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The Journal of Cardiovascular Surgery 2020 Nov 13

DOI: 10.23736/S0021-9509.20.11065-6


lingua: Inglese

Ascending aortic elongation and longitudinal strain: a comparison between ascending aortic aneurysms and healthy aortas


Department of Cardiac Surgery and Radiology, University Hospital Brussels, Brussels, Belgium


BACKGROUND: Growth of diameter fails to explain the transversal direction of ascending aortic dissection. Using 3D dynamic imaging, ascending aortic diameters, lengths, angles, and strain were measured for each type of ascending aneurysm to assess their role in aortic dissection and to better understand the pathogenesis of the disease.
METHODS: A non-interventional retrospective design study of ECG-gated CT-scans of aneurysm patients (n=101) compared with healthy controls (n=83) was performed. The aneurysm patients were divided in three subgroups; aortic root dilatation (Group Root), tubular dilatation (Group Tub), and aortic root and tubular dilatation (Group Root + Tub). The diameters, lengths and angles of the ascending aorta were measured using a self-developed measurement method within commercially available 3Mensio-software.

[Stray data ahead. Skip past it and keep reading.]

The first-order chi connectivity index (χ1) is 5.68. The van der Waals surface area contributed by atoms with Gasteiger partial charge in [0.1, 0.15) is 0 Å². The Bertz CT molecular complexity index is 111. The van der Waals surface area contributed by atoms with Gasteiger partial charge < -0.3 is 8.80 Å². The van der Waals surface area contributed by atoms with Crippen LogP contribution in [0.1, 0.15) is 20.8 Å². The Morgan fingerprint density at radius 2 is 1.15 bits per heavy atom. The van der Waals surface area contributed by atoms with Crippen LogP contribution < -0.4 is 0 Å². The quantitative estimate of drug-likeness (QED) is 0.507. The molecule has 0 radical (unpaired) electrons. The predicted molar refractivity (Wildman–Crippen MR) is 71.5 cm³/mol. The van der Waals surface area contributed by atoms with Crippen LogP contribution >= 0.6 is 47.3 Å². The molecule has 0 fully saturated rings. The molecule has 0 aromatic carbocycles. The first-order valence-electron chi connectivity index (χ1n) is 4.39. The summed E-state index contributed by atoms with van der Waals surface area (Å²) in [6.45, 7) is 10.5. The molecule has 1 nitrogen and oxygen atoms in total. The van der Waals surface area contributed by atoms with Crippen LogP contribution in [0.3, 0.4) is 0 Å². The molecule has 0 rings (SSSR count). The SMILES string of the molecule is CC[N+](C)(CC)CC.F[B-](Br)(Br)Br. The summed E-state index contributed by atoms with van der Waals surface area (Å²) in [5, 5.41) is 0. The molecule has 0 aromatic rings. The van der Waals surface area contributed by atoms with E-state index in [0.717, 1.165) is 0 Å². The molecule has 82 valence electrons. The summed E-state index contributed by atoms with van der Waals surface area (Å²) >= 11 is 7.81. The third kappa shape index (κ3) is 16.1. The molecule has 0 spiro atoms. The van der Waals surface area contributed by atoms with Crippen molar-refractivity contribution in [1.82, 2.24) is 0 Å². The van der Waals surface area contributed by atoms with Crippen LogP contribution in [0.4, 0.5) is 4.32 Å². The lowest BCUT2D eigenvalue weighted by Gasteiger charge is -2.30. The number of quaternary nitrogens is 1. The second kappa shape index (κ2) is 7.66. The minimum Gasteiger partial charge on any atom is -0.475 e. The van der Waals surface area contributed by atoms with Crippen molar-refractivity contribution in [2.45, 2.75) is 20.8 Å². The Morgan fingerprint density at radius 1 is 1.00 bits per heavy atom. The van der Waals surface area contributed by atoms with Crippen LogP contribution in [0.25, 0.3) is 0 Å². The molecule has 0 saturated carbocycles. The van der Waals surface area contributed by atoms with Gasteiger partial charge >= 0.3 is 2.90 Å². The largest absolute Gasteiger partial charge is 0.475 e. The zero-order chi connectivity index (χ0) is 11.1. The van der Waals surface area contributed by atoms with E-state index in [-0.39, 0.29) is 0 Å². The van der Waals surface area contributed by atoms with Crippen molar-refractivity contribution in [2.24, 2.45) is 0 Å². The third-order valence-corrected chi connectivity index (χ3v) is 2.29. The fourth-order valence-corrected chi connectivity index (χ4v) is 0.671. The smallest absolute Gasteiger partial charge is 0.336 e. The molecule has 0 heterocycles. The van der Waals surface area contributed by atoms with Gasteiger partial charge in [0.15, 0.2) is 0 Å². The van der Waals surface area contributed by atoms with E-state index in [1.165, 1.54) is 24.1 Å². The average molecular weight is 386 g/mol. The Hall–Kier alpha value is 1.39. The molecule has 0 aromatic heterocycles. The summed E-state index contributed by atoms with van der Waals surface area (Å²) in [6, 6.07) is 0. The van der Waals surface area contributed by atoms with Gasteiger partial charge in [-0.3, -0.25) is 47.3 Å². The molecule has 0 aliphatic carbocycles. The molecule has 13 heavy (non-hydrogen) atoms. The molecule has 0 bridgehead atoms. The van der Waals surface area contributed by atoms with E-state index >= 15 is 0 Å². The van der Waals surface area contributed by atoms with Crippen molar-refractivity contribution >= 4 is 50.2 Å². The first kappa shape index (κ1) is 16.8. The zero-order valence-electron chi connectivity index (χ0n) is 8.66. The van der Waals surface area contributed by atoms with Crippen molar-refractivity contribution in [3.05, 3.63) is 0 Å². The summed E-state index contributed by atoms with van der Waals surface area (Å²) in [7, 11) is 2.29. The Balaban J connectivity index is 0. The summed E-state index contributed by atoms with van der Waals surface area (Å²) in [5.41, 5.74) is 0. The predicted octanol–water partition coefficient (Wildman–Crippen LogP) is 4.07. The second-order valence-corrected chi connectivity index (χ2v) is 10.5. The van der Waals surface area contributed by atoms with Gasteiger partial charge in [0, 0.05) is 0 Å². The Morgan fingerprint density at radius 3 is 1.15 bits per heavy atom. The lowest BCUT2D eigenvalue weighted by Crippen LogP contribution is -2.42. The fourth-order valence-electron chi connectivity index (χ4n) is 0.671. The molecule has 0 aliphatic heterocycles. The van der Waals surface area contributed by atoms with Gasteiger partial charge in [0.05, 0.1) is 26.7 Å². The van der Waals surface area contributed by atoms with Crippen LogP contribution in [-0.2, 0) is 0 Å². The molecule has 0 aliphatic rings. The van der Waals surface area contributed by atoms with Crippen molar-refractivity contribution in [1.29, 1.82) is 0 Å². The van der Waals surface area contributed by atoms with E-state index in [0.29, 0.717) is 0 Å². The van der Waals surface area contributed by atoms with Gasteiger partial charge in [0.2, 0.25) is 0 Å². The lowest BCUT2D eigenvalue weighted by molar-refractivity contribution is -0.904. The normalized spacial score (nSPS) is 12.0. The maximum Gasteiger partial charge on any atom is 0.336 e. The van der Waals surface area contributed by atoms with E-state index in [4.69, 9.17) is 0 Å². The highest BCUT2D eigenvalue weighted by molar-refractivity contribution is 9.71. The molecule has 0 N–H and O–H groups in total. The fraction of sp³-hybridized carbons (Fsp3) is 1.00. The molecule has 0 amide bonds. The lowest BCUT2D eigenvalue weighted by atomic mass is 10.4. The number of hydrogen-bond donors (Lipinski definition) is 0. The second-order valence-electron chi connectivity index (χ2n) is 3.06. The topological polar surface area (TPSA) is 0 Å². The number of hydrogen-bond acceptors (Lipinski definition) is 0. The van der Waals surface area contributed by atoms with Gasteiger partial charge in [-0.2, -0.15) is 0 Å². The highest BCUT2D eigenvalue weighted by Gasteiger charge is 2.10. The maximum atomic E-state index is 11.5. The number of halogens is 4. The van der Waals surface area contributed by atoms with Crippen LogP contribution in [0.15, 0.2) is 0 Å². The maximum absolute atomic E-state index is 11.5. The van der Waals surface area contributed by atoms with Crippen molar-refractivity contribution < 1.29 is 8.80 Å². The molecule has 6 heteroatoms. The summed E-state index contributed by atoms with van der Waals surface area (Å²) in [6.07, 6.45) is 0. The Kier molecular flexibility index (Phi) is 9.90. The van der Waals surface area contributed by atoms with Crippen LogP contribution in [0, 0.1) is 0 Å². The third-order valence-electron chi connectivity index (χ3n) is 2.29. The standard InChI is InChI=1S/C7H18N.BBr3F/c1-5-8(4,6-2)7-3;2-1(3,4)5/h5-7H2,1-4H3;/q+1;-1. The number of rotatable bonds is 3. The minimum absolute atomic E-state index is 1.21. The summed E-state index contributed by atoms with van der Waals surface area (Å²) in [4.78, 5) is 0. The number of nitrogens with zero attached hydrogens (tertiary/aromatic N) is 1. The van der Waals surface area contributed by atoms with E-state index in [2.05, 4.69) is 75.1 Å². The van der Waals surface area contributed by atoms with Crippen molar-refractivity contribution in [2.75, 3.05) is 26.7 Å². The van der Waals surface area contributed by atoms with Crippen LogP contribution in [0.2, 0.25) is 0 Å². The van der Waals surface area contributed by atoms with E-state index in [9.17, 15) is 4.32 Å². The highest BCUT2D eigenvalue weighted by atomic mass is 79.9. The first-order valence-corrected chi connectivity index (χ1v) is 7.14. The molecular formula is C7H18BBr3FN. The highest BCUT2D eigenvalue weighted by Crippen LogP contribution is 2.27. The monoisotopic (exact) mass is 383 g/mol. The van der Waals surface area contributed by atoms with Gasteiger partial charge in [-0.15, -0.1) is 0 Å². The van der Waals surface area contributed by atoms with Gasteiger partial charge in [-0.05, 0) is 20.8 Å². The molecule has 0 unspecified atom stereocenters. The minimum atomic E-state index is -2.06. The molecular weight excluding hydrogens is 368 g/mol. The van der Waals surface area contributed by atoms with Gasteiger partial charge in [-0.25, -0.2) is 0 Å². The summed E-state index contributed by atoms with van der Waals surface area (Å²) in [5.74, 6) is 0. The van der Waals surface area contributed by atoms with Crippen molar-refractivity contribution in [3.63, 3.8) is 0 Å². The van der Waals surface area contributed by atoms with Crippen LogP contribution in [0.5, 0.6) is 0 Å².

RESULTS: Median ascending aortic length of Group Root + Tub (112mm) and Group Tub (100.3mm) were significantly higher compared to Group Root (95.3mm) and the control group (87.7mm). Elongation mainly takes place at the outer curvature of the ascending aorta, and is associated with an increased angulation of the aortic root and a more curved ascending aorta. Ascending aortic dilatation is strongly associated with elongation. There was a significant decrease of longitudinal strain in Group Tub compared with the controls (a 47% decrease). Group Root + Tub and Group Root had a nonsignificant decrease of longitudinal strain (38% vs 12% decrease) compared with healthy aortas.
CONCLUSIONS: Aortic elongation and dilatation coincide and are strongly correlated. Elongation was significantly present in patients with tubular and whole ascending aortic aneurysms. Furthermore, elongation was associated with geometrical changes of the ascending aorta. Longitudinal strain in patients with ascending aortic aneurysms were decreased, offering a hypothetic mechanism for transverse aortic dissection or rupture. These findings may yield insight into the pathogenesis of ascending aortic aneurysm dissection.

KEY WORDS: Aorta; Aortic elongation; Aneurysm; Longitudinal strain; ECG-gated CT

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